Junior doctors’ leaders are in last-minute talks over whether to suspend Tuesday’s 24-hour walk-out by medics.
Health Secretary Jeremy Hunt said discussions at conciliation service Acas had made progress – and strike action in England should be called off.
An outline agreement has been put forward by ministers to the British Medical Association.
The union is now thought to be considering whether to commit to detailed talks in the coming weeks.
The strike on Tuesday, which is due to start at 0800, will see doctors cover emergency care. It is the first of three planned for this month.
Mr Hunt told the House of Commons’ hospitals had already cancelled operations ahead of the strike and NHS leaders still had to carry on making plans for a walk-out despite his hope the BMA would call it off.
Want to know more about the dispute?
- The row between junior doctors and the government is over a new contract.
- Talks broke down last year, but the dispute has escalated in recent months after ministers said they would impose the deal next summer.
- Ministers have offered doctors an 11% pay rise, but this has been offset by curbs to other elements of the pay package. including unsociable hours payments.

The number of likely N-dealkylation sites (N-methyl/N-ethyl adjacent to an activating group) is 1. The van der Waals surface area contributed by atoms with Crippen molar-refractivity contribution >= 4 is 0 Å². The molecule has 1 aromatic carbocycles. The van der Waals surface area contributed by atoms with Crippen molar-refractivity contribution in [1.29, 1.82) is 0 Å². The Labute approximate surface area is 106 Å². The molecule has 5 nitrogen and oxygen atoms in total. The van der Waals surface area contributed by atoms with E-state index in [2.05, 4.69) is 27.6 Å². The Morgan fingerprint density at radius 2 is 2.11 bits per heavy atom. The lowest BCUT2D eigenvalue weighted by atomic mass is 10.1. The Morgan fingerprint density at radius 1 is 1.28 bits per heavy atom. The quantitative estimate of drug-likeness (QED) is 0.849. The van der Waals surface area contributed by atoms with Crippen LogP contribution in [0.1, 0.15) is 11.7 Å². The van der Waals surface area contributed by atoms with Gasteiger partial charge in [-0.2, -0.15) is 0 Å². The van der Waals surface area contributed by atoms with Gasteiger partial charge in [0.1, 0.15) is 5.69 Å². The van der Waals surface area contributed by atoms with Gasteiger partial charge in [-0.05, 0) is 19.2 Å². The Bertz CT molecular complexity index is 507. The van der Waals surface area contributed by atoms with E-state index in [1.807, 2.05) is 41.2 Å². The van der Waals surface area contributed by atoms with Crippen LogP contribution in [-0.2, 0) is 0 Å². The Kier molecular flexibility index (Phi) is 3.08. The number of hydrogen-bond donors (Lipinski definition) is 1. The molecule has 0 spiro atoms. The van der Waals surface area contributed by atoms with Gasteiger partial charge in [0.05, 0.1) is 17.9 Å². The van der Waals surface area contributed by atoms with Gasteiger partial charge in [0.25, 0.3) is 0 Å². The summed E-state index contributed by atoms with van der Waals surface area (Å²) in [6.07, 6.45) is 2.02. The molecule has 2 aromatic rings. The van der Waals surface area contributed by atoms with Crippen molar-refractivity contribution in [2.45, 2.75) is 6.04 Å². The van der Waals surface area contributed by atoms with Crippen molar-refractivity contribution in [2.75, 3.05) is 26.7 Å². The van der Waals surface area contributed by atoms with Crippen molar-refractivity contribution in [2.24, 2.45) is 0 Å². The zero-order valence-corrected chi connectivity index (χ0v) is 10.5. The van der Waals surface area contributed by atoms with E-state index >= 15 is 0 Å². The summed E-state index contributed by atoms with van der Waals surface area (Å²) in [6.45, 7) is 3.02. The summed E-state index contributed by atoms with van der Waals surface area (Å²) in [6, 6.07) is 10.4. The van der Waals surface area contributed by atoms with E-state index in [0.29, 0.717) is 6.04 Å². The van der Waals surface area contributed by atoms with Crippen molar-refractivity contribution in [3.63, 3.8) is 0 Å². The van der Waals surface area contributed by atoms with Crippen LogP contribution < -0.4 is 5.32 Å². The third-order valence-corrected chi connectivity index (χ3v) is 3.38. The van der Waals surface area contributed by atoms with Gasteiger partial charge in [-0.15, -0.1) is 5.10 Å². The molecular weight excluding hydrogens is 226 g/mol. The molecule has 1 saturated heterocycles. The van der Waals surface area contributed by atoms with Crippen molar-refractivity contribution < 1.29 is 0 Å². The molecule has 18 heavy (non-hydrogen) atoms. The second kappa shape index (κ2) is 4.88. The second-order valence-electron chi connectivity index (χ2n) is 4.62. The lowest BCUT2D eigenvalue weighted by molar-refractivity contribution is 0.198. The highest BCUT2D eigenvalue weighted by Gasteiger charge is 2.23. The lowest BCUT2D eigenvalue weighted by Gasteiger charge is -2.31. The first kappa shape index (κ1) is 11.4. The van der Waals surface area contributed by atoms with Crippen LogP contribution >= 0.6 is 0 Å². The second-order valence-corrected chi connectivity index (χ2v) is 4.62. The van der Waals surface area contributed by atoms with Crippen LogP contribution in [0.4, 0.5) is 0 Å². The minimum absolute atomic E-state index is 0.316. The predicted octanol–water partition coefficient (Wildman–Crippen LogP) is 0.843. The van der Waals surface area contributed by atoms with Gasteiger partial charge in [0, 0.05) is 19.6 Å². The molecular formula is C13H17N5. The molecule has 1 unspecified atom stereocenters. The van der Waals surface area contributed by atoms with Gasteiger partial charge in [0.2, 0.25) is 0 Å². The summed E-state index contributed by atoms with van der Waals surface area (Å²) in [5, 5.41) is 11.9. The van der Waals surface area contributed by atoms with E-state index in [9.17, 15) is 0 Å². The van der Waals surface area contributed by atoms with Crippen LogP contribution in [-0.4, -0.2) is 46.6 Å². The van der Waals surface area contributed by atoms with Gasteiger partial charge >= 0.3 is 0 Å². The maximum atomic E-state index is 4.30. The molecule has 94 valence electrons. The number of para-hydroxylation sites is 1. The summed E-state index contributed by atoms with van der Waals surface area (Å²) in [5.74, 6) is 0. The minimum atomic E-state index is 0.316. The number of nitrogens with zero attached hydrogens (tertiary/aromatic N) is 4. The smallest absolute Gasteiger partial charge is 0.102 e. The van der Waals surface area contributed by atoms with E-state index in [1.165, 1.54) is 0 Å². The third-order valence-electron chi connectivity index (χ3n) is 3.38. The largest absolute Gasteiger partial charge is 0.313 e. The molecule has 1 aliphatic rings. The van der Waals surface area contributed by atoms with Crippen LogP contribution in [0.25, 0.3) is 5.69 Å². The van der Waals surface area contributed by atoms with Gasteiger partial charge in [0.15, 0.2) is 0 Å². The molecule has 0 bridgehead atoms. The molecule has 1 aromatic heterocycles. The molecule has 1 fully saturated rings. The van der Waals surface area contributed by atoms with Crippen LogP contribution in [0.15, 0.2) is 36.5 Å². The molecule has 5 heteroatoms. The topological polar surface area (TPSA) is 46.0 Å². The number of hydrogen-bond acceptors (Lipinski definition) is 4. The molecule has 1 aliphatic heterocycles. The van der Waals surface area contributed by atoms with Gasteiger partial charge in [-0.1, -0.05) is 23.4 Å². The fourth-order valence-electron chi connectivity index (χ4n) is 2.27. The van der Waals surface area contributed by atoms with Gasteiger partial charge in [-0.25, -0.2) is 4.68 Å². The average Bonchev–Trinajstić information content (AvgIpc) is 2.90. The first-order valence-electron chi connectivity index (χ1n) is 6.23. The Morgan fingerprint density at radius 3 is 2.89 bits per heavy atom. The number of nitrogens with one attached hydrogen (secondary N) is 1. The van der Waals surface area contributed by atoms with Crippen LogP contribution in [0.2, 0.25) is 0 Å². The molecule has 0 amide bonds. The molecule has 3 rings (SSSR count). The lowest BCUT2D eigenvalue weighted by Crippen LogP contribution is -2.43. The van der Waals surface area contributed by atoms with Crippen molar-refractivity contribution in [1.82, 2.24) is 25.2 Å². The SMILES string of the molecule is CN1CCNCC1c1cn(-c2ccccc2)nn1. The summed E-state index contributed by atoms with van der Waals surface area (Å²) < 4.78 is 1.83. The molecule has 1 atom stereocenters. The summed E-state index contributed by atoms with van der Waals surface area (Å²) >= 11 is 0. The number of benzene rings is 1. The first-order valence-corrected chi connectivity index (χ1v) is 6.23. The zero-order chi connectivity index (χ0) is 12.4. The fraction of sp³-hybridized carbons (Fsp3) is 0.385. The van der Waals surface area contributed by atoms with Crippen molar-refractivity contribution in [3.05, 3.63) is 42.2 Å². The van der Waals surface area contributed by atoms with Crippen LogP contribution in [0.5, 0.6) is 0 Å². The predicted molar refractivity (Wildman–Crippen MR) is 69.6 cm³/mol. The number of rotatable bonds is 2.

- The government has said the changes are need to create more seven-days services, but the BMA has warned it could lead to doctors being over-worked because safeguards to keep a lid on excessive hours are being weakened.
- A series of protests have been held across the country and 98% of BMA members who took part in the ballot backed strike action.
But he told MPs he was hopeful the breakthrough at Acas, which has been hosting talks between the two sides since Thursday, could pave the way for a solution to the dispute about a new contract.
“I am pleased to report to the House that, after working through the weekend, discussions led to a potential agreement early this afternoon between the BMA leadership and the government.”
He indicated that further talks would be needed to go through the details, but in the meantime the strike on Tuesday could be suspended.
BMA negotiators are now thought to be in discussions with union leaders about what to do – and whether the next two strikes later in the month should be suspended too.
They are planned for 8 December and 16 December, but unlike Tuesday’s walk-out doctors are not staffing emergency care.
An announcement by the BMA is expected later on Monday evening.
Mr Hunt said NHS bosses were “making every effort to minimise harm or risks caused by the strike”.
He said 20,000 operations may need to be cancelled across all three strike says. It is thought at least 4,000 that were due to take place on Tuesday have already had to be rearranged – between 10% to 15% of the total planned.
Many thousands of appointments are also thought to be affected, although hospitals are trying to ensure cancer care is not affected.